A senior member of Disneyland Paris management has suggested a plan to renew Disney Village will be “the next step” after recent park renovations, sparking much speculation about the entertainment district’s future. Read More…
Exactly a year ago, a revolution came to the Victorian-styled walls of Disneyland Hotel in the form of free wi-fi internet access, requested for years by fans and visitors, as Disneyland Paris announced a complete rollout across the “resort” portion of its lands. One year later, it has announced certain locations in Disney Village are the latest to be connected.
Now you can cheer on your favourite team on Facebook from the Sports Bar, catch up on your email while joining a line dance at Billy Bob’s Country Western Saloon, Instagram a picture of your meal at The Steakhouse and even instantly tweet that selfie in your Buffalo Bill’s Wild West Show hat. And never have to stand outside McDonald’s desperately trying to connect to their wi-fi again.
At Disney’s Hotel Cheyenne and Disney’s Hotel Santa Fe, the wi-fi only covers the main public areas — reception, bar, restaurant and boutique — and not the rooms themselves, as might have been presumed from the initial announcement.
The disjoined design of these two “value” hotels, with rooms spread out on fewer floors in separate buildings, would obviously make a rollout more expensive on a per-room basis than the other hotels, but it’s something which surely must be done in the future to ensure they remain competitive in the market and worthy of that Disney price mark-up.
Both Disneyland Paris parks also remain no-wi-fi zones, much unlike their American cousins. Complete blanket coverage would be expensive and you could argue unnecessary, so why not at least provide some key wi-fi “zones” within each park — Central Plaza and Disney Bros Plaza for starters. Forget spending millions on traditional advertising, if every guest could share just one live photo to their social network, it’d be a sound investment.
You might never have realised it, but that Chip ‘n’ Dale’s Fish ‘n’ Chips you ate at Café Mickey wasn’t necessarily a “Disney” meal at all. Along with most of the other Disney Village restaurants, Café Mickey is actually managed and operated under contract by Groupe Flo, a large French catering company. Or at least, for now it is — member Mr Freddy on Disney Central Plaza Forum has shared the interesting news that Café Mickey, along with Annette’s Diner and presumably The Steakhouse, all part of Groupe Flo’s “Euro-Gastronomie” subsidiary, will come under full Disney control when the current contract ends on 1st October 2011. Citing the fact that Disney now has more experience in restaurant management in Paris and can probably make some considerable savings (it is said to pay Groupe Flo €10m a year for the contract), another member suggests the handover could even mean each of the restaurants closing for between a week and a full month at the end of the this year, ready to become fully Disney-operated establishments from January. The change won’t affect Rainforest Cafe or King Ludwig’s Castle, which are managed under separate contracts to Groupe Flo and will likely always be separate to Disney.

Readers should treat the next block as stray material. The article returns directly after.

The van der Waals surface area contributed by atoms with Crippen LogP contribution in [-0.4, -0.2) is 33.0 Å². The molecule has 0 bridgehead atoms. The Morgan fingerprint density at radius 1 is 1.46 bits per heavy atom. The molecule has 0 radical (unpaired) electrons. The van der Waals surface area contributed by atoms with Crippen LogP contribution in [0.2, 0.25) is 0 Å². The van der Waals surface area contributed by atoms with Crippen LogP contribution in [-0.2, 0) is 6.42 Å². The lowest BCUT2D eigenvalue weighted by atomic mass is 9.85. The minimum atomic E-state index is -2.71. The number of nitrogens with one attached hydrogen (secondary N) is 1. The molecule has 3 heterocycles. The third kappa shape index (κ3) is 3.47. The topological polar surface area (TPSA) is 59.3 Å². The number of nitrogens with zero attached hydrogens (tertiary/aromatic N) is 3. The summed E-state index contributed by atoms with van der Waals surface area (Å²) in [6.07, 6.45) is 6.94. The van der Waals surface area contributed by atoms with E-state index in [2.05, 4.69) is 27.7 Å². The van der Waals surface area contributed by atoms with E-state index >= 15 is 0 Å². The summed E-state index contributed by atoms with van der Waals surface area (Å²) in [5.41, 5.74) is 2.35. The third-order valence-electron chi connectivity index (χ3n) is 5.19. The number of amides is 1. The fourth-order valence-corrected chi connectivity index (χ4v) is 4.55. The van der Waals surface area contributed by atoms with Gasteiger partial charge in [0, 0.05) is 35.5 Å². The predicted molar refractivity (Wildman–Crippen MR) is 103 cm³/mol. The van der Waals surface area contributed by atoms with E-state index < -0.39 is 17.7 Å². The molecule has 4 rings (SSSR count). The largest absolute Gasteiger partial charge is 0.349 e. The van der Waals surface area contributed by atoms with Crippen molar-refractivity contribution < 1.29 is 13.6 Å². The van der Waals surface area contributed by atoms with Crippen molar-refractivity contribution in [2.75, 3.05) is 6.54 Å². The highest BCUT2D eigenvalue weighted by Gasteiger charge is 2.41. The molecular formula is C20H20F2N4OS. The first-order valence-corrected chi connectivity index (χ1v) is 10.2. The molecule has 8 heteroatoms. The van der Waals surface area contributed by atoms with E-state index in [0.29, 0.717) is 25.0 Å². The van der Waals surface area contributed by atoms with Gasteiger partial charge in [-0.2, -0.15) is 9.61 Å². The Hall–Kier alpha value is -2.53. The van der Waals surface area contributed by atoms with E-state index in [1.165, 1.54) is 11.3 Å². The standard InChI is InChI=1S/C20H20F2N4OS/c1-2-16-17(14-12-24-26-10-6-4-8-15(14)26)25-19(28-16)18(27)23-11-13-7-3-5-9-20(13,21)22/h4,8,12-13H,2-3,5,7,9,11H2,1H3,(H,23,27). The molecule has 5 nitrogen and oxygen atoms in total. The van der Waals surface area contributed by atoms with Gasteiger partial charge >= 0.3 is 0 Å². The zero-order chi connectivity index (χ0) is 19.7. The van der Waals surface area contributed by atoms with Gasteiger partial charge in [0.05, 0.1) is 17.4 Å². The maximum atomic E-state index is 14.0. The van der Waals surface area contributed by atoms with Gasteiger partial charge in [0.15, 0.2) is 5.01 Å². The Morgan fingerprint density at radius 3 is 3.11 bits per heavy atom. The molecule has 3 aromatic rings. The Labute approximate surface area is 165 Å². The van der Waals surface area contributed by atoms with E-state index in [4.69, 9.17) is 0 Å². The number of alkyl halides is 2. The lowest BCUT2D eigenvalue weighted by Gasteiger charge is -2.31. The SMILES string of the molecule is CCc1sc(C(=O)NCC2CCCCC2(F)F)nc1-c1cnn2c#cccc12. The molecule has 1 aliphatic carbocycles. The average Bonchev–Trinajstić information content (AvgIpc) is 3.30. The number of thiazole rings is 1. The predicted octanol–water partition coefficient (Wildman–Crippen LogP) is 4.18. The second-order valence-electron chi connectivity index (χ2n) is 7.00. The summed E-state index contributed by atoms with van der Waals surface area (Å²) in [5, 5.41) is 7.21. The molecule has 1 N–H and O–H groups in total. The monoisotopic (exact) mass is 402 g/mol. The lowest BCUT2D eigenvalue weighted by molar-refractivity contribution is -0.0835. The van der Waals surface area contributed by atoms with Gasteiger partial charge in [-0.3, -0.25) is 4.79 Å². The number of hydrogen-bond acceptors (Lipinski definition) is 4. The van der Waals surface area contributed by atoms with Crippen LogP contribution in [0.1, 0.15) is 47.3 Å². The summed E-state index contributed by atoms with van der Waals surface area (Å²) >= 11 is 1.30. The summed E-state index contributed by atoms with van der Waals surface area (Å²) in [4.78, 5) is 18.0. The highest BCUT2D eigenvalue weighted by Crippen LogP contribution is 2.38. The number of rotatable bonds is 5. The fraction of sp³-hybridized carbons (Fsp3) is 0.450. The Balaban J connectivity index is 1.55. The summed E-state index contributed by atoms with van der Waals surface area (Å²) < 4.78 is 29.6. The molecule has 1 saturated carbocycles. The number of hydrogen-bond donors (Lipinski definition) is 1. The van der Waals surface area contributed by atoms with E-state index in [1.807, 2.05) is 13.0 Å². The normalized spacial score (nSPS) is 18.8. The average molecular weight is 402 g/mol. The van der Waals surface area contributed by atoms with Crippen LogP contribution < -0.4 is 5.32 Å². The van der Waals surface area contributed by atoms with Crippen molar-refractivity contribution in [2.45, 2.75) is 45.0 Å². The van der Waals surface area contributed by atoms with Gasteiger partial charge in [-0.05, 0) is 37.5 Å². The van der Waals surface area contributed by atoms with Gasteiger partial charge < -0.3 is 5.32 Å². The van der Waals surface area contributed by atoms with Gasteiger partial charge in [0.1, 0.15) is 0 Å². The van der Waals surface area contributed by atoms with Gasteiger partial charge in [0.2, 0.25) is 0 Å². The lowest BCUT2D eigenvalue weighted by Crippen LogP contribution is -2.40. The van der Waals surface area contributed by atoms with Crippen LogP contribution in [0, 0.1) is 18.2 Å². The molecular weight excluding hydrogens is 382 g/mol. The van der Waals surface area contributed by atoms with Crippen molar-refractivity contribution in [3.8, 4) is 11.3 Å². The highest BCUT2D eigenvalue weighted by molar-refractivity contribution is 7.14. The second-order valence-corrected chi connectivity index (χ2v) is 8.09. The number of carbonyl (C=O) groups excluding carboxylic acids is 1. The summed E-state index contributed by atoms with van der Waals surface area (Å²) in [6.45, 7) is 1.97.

With Disney able to completely control the management and operation of the venues, rather than just make changes at arms-length, it will be interesting to see what differences, if any, we might spot when the changeover takes place. Looking at the bigger picture, this move may even tie in with promised developments for the Village over the next ten years, as Disneyland Paris slowly continues to improve the offering and give it more of a “Disney” stamp with projects like World of Disney.
And if DLRP Today had been handed the contract instead? Well, besides some poorly-cooked Fantasia Mushrooms, for starters you’d at least see that tacky blue tent add-on to Café Mickey ripped off and a proper extension built onto the building instead.